In the Fulness of Time/Part 102

By: Dr. Thomas O. Figart; ©2008
Lessons in faith from a Gentile – the Syrophoenician woman, who brought her daughter to Jesus in spite of race and religious barriers, and had her faith rewarded.

Previous Article

Grace to the Gentiles-Matthew 15:21-39

Casting out a Demon from a Gentile Girl. Matthew 15:21-28

Her mother came to Jesus in spite of her race and religion. Matthew 15:21-22

Matthew 5:21-22 “Then Jesus went from there and departed into the borders of Tyre and Sidon. And, behold, a woman of Canaan came out of the same borders, and cried unto him, saying, Have mercy on me, O Lord, the Son of David; my daughter is grievous vexed with a demon.”

A number of reasons have been suggested for the departure of Jesus from Galilee to the northwestern section of Palestine bordering Phoenicia. One of the most likely explanations is that He wanted to go with His disciples to a place away from all the official opposition to His ministry. Mark actually tells us that He “entered into a house and would have no man know it; but he could not be hidden” (Mark 7:24). As far back as Matthew 4:24 “his fame went throughout Syria” so it is not surprising that the word got around to this woman of Canaan, or as Mark calls her, “a Greek, a Syrophoenician by nation.

Just when and how she learned the significance of the Messianic title, “Son of David” is not revealed; except that at the end of Matthew 4 He did preach the “gospel of the kingdom” in addition to His miraculous healing ministry. It is logical to suppose that there were Gentiles among those who were brought at that time. Yet, the question of her use of the Davidic title remains somewhat curious. Certainly she had no claim on Him as such, not being related to the Jewish covenants, but she may have heard about, and had possibly even seen, the casting out of demons by Jesus on His previous visit to Syria. At worst, Jesus could refuse her request; but at best, He might respond to the request for mercy to her demon-possessed daughter.

Her mother persisted in spite of the silence of Jesus. Matthew 15:23-24

Matthew 15:23 “But he answered her not a word. And his disciples came and besought him, saying, Send her away; for she crieth after us.”

Apparently the woman turned to His disciples for help after receiving no answer from Jesus. Her persistence in approaching the disciples is shown in their request to Jesus for some kind of action. The word “besought” is an imperfect participle (eroton,they were beseeching” him) inferring that it was a repeated request. Further, the present tense of “she crieth” emphasizes continuous action as well. Did they want Jesus to send her away without answering her daughter’s need? It would seem just the opposite because they themselves no doubt would have cast out the demon to stop her loud crying, (kradzo, to shout, cry aloud).

Taking all these thoughts into consideration, it would seem fair to conclude that the disciples were unable to cast out the demon just as they failed to do so after descending from the Mount of Transfiguration in Matthew 17:16-20).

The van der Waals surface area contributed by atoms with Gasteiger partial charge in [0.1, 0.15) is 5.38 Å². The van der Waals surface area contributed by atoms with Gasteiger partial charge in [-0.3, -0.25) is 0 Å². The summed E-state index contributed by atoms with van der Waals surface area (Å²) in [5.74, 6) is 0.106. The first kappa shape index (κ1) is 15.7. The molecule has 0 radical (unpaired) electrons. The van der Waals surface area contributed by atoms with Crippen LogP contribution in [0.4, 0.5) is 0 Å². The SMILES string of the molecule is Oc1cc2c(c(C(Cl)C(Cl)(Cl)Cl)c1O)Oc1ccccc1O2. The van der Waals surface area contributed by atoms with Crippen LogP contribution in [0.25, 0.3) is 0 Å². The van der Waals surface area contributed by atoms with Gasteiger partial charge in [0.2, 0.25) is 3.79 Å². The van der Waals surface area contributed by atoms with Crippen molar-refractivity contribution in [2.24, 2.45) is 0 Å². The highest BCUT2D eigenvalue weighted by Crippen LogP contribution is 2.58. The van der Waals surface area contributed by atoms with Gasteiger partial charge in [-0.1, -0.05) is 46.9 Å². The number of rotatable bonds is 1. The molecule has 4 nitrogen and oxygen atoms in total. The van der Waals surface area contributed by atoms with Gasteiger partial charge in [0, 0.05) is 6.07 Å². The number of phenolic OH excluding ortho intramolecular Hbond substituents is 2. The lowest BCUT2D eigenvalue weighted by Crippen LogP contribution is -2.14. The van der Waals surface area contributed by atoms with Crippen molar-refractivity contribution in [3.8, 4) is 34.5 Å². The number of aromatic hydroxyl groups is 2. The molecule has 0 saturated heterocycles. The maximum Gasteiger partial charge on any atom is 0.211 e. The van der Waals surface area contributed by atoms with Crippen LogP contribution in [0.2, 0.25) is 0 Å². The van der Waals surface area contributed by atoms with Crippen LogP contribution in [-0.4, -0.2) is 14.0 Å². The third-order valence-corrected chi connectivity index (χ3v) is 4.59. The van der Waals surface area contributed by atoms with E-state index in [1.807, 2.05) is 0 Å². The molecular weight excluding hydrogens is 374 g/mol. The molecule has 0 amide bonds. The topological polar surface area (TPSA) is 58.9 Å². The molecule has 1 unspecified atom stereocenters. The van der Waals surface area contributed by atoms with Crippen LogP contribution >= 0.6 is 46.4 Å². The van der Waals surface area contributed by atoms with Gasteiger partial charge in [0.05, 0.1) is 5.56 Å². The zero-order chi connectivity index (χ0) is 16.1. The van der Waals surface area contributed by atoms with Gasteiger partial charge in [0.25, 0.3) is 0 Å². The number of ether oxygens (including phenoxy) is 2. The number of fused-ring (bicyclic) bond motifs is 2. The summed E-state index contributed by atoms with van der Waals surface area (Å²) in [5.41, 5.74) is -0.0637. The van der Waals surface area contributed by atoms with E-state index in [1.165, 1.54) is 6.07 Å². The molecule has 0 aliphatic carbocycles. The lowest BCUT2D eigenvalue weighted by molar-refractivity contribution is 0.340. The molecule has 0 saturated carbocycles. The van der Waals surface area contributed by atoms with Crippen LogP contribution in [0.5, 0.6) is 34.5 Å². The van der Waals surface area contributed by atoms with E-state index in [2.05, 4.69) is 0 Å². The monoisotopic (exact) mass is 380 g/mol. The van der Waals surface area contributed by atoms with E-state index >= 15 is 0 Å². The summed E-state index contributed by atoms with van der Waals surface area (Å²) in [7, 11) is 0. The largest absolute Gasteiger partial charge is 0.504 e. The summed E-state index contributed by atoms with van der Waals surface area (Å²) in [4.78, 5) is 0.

15:24 “But he answered and said, I am not sent but unto the lost sheep of the house of Israel.”

This answer is directed to the disciples to explain His silence. Jesus was not necessarily testing her faith nor rebuking the disciples; He was merely emphasizing why He did not accede to her request. His mission to the house of Israel would not be concluded until His crucifixion and resurrection, even though He had been opposed and rejected by them.

Her mother appealed in spite of reproof. Matthew 15:25-27

Matthew 15:25-27 “Then came she and worshiped him, saying, Lord, help me. But he answered and said, It is not right to take the children’s bread, and to cast it to the dogs. And she said, Truth, Lord; yet the dogs eat of the crumbs which fall from the master’s table.”

Once more the scene shifts to the woman who continues to follow Jesus and falls before Him in worship. This time however, she does not use the title “Son of David” but simply “Lord,” and asks for His help. Though He does no give an answer this time, it is still within the confines of His mission to Israel, calling them “children” as opposed to the Gentiles who are designated as “dogs.” The Syro-phoenician woman manifested a unique comprehension of those words of Jesus, yet she was not to be denied her part as a “little pet dog” (kunaria). Both Jesus and the woman use the diminutive word for dog, signifying a pet house dog rather than the wild scavenger dogs of the land. It is no secret that hatred existed between Jews and Gentiles even to an extreme degree. But Jesus showed compassion to all who came to Him in faith.

Her undaunted faith was well rewarded; her daughter was made well. Matthew 15:28

Matthew 15:28 “Then Jesus answered and said unto her, O woman, great is thy faith; be it unto thee even as thou wilt, And her daughter was made well from that very hour.”

Though she could not appeal to Him as “Son of David,” the fulfiller of the Davidic Covenant, the woman could ask for help from Him as “Lord” on the basis of the promise of the Abrahamic Covenant: “In thee shall all families of the earth be blessed” (Genesis 12:3). Whether or not she knew of that promise is beside the point; Jesus did, and ministered to many Gentiles in Decapolis soon after this occasion. Like the Roman centurion in Matthew 8:5-13 she was commended for “great faith” and was rewarded by the healing of her daughter in that very hour! “In the fulness of time,” many millions of Gentiles would believe in a crucified, resurrected Lord and be ready for heaven!

Read Part 103

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